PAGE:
# Part 2Find a Subset that is not a Subspace

1. Jul 8, 2009

Here we go again

Give an Example of a subset U of R^2 that is closed under scalar multiplication, but is not a subspace of R^2

I am thinking let U={(x1,x2) : x1=-x2}

If x=(x1,x2) and y=(y1, y2) then x+y= (-x2-y2), x2+y2) = (-(x2+y2), x2+y2) okaaayy so that does not work

Let me think.

2. Jul 8, 2009

### Dick

Here's a hint. The intersection of two subspaces is a subspace. The union of two subspaces may not be a subspace.

3. Jul 9, 2009

Okay. Can I do like.... the subspace of R^2 whose elements are all even numbers? Since (0) is not in there? But it is closed under scalar mult over R.

Edit: I don't know if I used your hint, though. :/

4. Jul 9, 2009

### Dick

You mean even integers? Like (n1,n2) where n1 and n2 are even? i) Most people would say 0 is even. ii) That's not closed under scalar multiplication. (n1,n2)*sqrt(2) isn't in the set. Suggest you use the hint.

5. Jul 9, 2009

Yeah. I wasn't sure about 0. And I guess I don't know how to use your hint Are you saying that I should join two subsets of R^2, such that they do not form a subspace? Of course you, are.... why am I asking... that's clearly what he is saying.

6. Jul 9, 2009

### Dick

Give me any two different nontrivial subspaces of R^2. Any two. That's a good exercise.

7. Jul 9, 2009

Z^2 and Q^2 I think these are the notations for the subspaces that are integers and rational numbers. Maybe.

Q^2 is a subspace right? I think it is.

8. Jul 9, 2009

### Dick

I don't think either one is, if you are talking about a vector space over the field R. They aren't closed under scalar multiplication by an element of R. Give me an example.

9. Jul 9, 2009

Oh jeez... you are right How about all (x1,x2) whose sum is (0) and all (x1,x2) for which x1=2*x2.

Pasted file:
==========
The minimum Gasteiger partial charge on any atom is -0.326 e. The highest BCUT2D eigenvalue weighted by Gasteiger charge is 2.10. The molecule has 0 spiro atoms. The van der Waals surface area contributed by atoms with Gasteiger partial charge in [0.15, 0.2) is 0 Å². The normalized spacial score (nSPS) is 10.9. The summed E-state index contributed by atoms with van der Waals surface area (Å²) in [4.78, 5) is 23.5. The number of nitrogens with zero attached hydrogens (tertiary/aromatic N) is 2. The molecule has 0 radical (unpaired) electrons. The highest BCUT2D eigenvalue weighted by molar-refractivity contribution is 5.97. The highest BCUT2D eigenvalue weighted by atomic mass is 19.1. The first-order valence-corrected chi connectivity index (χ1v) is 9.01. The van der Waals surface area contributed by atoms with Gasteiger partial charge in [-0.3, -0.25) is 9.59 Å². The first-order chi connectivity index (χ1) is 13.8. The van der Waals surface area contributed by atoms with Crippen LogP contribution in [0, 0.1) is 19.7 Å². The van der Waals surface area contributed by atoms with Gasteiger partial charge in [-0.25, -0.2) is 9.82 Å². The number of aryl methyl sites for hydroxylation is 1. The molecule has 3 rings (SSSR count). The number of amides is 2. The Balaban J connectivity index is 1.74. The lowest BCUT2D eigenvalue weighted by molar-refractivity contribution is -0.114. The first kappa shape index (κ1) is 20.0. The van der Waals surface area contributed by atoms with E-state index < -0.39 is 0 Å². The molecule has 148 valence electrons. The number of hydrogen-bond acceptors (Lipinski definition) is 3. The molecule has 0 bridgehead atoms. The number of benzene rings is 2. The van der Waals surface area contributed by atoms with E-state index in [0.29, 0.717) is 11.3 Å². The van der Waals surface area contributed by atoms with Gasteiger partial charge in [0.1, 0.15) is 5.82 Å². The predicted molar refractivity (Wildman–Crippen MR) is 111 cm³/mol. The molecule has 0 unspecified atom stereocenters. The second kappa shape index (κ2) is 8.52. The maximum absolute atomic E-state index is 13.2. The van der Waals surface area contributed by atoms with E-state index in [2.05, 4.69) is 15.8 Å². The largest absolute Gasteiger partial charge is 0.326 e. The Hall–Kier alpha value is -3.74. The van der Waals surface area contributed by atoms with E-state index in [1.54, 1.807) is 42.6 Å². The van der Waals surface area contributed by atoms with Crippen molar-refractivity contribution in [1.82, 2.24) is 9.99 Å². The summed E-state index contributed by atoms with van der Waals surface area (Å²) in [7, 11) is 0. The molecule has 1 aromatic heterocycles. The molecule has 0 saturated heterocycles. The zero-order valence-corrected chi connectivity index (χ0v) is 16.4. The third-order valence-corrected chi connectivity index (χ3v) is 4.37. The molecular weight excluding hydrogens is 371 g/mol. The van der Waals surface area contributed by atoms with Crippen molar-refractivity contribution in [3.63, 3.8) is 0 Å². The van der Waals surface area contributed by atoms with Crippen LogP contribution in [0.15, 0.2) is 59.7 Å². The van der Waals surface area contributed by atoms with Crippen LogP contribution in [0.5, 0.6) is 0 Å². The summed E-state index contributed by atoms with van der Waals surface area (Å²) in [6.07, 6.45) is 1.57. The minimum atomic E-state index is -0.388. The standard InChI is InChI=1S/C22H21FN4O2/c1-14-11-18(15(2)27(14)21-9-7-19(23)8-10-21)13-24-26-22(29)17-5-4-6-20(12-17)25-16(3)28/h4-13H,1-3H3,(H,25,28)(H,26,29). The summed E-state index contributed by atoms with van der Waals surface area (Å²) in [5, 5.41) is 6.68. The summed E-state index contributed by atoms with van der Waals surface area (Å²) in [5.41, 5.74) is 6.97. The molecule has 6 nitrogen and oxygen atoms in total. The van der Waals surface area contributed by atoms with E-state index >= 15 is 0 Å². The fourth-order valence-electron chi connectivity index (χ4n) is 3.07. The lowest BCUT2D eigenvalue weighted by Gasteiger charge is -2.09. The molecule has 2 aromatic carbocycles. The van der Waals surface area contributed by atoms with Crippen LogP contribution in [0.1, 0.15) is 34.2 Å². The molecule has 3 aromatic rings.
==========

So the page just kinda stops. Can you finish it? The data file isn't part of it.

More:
10. Jul 9, 2009

### Dick

Much better. So the union (as in set theory) of those two (call it U) is closed under scalar multiplication, right? Then take a vector in the first one and a vector in the second one and add them. Is the sum in U?

11. Jul 9, 2009

### HallsofIvy

Staff Emeritus
Actually, I was thinking even simpler. {(x, 0)} is a subspace of R2 and so is {(0, y)}. Is their union, the set of all pairs (x, y) such that at least one is 0, a subspace? Is it closed under scalar multiplication? What about vector addition?

12. Jul 9, 2009

I am confused now. I thought the definition of 'union' was that if A has elements a1,...,an and B has b1,...,bn then the union of A&B is a set that contains a1,...,an & b1,...,bn.

Why are you saying that the union of {(x,0)} and {(0,y)} is {(x,y)}. What did I miss? It looks like you added the two sets.

Shouldn't the union of {(x,0)} & {(0,y)} be the set that includes only all vectors whose y coordinate is 0 OR whose x coordinate is 0 ?

Isn't {(x,y)} by definition R^2 ?

13. Jul 9, 2009

### Staff: Mentor

HallsOfIvy didn't say that the union of {(x,0)} and {(0,y)} is {(x,y)}. What you missed is the "such that" part.

14. Jul 9, 2009